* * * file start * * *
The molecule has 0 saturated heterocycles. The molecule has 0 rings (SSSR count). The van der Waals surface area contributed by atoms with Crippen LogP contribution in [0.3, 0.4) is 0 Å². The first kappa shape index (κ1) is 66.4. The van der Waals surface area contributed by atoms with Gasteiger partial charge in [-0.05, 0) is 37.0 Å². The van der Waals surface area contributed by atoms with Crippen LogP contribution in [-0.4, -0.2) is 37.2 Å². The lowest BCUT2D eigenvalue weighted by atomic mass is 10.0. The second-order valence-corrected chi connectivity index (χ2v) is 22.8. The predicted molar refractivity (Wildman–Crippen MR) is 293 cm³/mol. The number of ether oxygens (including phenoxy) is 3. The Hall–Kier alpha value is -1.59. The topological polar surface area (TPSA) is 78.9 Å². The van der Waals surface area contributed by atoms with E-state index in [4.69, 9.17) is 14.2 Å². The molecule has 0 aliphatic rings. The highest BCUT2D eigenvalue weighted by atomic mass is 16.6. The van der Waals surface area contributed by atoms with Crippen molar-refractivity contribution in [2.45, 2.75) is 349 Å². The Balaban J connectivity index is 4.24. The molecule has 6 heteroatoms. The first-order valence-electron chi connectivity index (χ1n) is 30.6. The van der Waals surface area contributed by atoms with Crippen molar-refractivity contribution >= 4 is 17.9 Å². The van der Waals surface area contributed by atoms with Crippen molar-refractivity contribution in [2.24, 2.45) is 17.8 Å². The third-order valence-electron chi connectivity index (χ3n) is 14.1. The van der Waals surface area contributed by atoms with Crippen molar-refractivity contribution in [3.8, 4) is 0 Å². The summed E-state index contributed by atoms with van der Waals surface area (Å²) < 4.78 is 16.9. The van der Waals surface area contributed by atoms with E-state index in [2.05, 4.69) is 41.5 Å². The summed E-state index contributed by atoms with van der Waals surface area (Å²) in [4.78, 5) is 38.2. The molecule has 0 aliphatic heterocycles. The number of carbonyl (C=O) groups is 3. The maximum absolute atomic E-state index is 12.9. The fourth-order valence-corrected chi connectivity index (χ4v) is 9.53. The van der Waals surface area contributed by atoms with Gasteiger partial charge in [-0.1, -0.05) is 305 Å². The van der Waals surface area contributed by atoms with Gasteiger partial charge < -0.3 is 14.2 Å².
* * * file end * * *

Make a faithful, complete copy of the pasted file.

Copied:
The molecule has 0 saturated heterocycles. The molecule has 0 rings (SSSR count). The van der Waals surface area contributed by atoms with Crippen LogP contribution in [0.3, 0.4) is 0 Å². The first kappa shape index (κ1) is 66.4. The van der Waals surface area contributed by atoms with Gasteiger partial charge in [-0.05, 0) is 37.0 Å². The van der Waals surface area contributed by atoms with Crippen LogP contribution in [-0.4, -0.2) is 37.2 Å². The lowest BCUT2D eigenvalue weighted by atomic mass is 10.0. The second-order valence-corrected chi connectivity index (χ2v) is 22.8. The predicted molar refractivity (Wildman–Crippen MR) is 293 cm³/mol. The number of ether oxygens (including phenoxy) is 3. The Hall–Kier alpha value is -1.59. The topological polar surface area (TPSA) is 78.9 Å². The van der Waals surface area contributed by atoms with E-state index in [4.69, 9.17) is 14.2 Å². The molecule has 0 aliphatic rings. The highest BCUT2D eigenvalue weighted by atomic mass is 16.6. The van der Waals surface area contributed by atoms with Crippen molar-refractivity contribution in [2.45, 2.75) is 349 Å². The Balaban J connectivity index is 4.24. The molecule has 6 heteroatoms. The first-order valence-electron chi connectivity index (χ1n) is 30.6. The van der Waals surface area contributed by atoms with Crippen molar-refractivity contribution >= 4 is 17.9 Å². The van der Waals surface area contributed by atoms with Crippen molar-refractivity contribution in [2.24, 2.45) is 17.8 Å². The third-order valence-electron chi connectivity index (χ3n) is 14.1. The van der Waals surface area contributed by atoms with Crippen molar-refractivity contribution in [3.8, 4) is 0 Å². The summed E-state index contributed by atoms with van der Waals surface area (Å²) < 4.78 is 16.9. The van der Waals surface area contributed by atoms with E-state index in [2.05, 4.69) is 41.5 Å². The summed E-state index contributed by atoms with van der Waals surface area (Å²) in [4.78, 5) is 38.2. The molecule has 0 aliphatic heterocycles. The number of carbonyl (C=O) groups is 3. The maximum absolute atomic E-state index is 12.9. The fourth-order valence-corrected chi connectivity index (χ4v) is 9.53. The van der Waals surface area contributed by atoms with Gasteiger partial charge in [-0.1, -0.05) is 305 Å². The van der Waals surface area contributed by atoms with Gasteiger partial charge < -0.3 is 14.2 Å².